When it did go to production there were naturally bugs I had not caught, and new requirements. In both cases I used unit tests to recreate the situations in development, and could be sure the exact cases would work when they hit production, and that my existing tests showed that the changes I made did not break anything existing.

    I also tell the story of when unit tests were first added to the ABAP2XLSX classes. There was one test done on the method that formatted the date. The test was that if a blank date was passed in, a blank date got passed out. That test failed. There were only two lines of code in the method. I was looking at those two lines for an hour before I realized what was wrong. Without the test I would never have spotted that error – after all with two short lines of code what could possibly go wrong?

    In other words I am not looking for anything earth shattering in my tests. I am looking for schoolboy errors that I make, so i find them before anybody else.

    Another example I upload a file from a customer and use that data to create sales orders. Some of the incoming data is in free text format e.g. “09:00" sometimes and “9AM” other times. So I wrote a method to analyse the free text and come up with the time in SAP format. I put in a bunch of possible input values and the expected outputs. I found a whole bunch of errors in my code things like filling a variable with the entire structure rather than just the field I want from the structure. I keep doing that.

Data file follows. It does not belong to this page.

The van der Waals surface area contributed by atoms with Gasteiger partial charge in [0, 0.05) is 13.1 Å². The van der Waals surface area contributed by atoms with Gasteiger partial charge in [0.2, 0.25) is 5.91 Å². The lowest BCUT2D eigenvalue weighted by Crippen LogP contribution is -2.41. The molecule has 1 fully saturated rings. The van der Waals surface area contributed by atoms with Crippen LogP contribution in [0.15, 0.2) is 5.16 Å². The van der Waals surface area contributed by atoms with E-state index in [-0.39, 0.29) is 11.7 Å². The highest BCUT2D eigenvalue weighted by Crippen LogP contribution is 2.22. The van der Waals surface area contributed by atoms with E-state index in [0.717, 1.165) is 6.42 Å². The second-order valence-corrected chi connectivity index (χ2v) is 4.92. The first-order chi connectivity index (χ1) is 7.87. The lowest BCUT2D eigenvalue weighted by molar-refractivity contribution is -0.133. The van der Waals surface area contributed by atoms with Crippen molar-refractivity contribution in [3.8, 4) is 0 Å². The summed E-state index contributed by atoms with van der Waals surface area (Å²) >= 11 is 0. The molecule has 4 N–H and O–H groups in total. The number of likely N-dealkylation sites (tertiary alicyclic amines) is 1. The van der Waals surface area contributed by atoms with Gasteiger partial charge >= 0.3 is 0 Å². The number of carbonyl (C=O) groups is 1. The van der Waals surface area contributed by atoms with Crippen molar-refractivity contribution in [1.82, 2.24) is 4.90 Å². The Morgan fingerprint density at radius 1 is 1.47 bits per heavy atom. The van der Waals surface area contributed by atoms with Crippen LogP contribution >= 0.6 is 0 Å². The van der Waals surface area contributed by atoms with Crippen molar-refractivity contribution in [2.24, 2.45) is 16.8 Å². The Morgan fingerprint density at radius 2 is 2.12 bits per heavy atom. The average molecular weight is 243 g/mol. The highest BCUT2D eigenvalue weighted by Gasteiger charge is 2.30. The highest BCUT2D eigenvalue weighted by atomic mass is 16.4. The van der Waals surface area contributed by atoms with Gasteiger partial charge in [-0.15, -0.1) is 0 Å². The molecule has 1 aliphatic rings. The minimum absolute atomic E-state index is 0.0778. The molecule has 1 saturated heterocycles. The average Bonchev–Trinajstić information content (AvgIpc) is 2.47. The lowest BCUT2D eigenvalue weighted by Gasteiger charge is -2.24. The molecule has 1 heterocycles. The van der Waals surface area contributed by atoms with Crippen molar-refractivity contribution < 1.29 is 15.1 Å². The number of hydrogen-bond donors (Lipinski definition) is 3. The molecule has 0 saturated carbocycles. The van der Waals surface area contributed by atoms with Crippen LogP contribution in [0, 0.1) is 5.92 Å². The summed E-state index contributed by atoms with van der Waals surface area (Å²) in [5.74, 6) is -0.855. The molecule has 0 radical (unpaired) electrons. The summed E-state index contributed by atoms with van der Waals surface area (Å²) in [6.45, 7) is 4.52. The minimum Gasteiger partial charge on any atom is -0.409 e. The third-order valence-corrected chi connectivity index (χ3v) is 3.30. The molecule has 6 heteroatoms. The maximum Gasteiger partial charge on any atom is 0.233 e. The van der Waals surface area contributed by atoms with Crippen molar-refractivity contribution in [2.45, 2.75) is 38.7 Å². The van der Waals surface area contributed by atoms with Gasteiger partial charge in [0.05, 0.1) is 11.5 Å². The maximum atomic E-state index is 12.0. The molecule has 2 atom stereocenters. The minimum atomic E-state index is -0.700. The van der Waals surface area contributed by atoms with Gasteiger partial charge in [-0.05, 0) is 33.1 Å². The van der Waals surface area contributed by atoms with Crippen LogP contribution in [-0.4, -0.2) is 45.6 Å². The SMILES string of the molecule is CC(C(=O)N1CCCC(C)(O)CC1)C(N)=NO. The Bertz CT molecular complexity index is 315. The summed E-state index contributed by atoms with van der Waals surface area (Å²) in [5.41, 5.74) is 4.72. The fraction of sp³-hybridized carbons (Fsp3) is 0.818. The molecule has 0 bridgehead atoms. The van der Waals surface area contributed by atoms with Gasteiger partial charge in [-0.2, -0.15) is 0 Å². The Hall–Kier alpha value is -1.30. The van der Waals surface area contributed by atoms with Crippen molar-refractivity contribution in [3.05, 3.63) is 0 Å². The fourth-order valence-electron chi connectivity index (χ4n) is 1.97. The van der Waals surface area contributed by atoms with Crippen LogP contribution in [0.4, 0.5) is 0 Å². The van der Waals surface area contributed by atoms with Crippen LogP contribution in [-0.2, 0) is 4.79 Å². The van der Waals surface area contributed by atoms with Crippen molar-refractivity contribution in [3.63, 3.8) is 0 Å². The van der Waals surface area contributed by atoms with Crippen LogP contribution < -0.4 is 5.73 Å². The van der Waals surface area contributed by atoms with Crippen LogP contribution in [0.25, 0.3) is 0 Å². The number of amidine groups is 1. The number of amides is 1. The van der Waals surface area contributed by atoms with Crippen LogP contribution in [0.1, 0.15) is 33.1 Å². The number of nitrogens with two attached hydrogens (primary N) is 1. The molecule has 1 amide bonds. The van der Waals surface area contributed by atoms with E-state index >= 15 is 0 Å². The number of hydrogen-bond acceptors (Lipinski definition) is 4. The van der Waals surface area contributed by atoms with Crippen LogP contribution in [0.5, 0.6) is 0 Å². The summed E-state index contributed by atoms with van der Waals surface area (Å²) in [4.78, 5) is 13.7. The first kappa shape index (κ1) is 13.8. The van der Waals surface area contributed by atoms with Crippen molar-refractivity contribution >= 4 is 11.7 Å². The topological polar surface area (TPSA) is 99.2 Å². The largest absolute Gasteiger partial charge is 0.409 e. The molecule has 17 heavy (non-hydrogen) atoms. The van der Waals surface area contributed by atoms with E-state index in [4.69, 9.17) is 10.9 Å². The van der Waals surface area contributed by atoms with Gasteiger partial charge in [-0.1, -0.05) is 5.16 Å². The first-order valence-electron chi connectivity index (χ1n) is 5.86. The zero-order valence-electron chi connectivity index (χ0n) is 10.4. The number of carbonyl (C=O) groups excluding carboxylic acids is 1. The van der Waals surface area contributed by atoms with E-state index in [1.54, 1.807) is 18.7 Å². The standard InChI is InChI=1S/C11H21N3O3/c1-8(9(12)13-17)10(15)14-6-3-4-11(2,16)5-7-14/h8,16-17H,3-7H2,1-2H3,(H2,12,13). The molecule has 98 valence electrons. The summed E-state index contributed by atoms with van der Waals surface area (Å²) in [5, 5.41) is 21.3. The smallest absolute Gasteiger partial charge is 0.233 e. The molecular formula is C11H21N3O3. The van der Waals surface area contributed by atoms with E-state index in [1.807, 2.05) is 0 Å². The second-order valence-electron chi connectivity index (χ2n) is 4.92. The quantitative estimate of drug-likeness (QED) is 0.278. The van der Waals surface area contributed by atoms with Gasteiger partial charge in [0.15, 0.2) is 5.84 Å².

Now it is possible that not everybody keeps making the sort of bonehead errors I tend to make during my first versions of programs, but just in case, it could be said that the worse programmer you are, the more benefit you get from unit tests….

    As I have said I reckon a developer, if they try to use unit tests in anger on a real program, even to test something really basic like have I hidden that field (by querying the object that stores the fact that fields should be hidden) after a very short period of time indeed they will find a bug they never would have caught otherwise.

    At that point they get hooked, my work here is done…

    • Wow, Thanks for the detailed reasoning of getting hooked to unit tests.  Does not matter what kind of developer you are good or bad, if a developer tries to implement unit test he/she will for sure benefit of it.

      All ALV reports have same stories over time, start with simple one then changes, more IF's and ELSE's and on and on.   Any code written without a unit test class is a bad code, i agree now:)

    • Since I witnessed how someone else made a typo in the ALV field catalog I simply never type in any names there manually. I just maniacally copy-paste everything. That's my kind of "experience driven development" (c). 🙂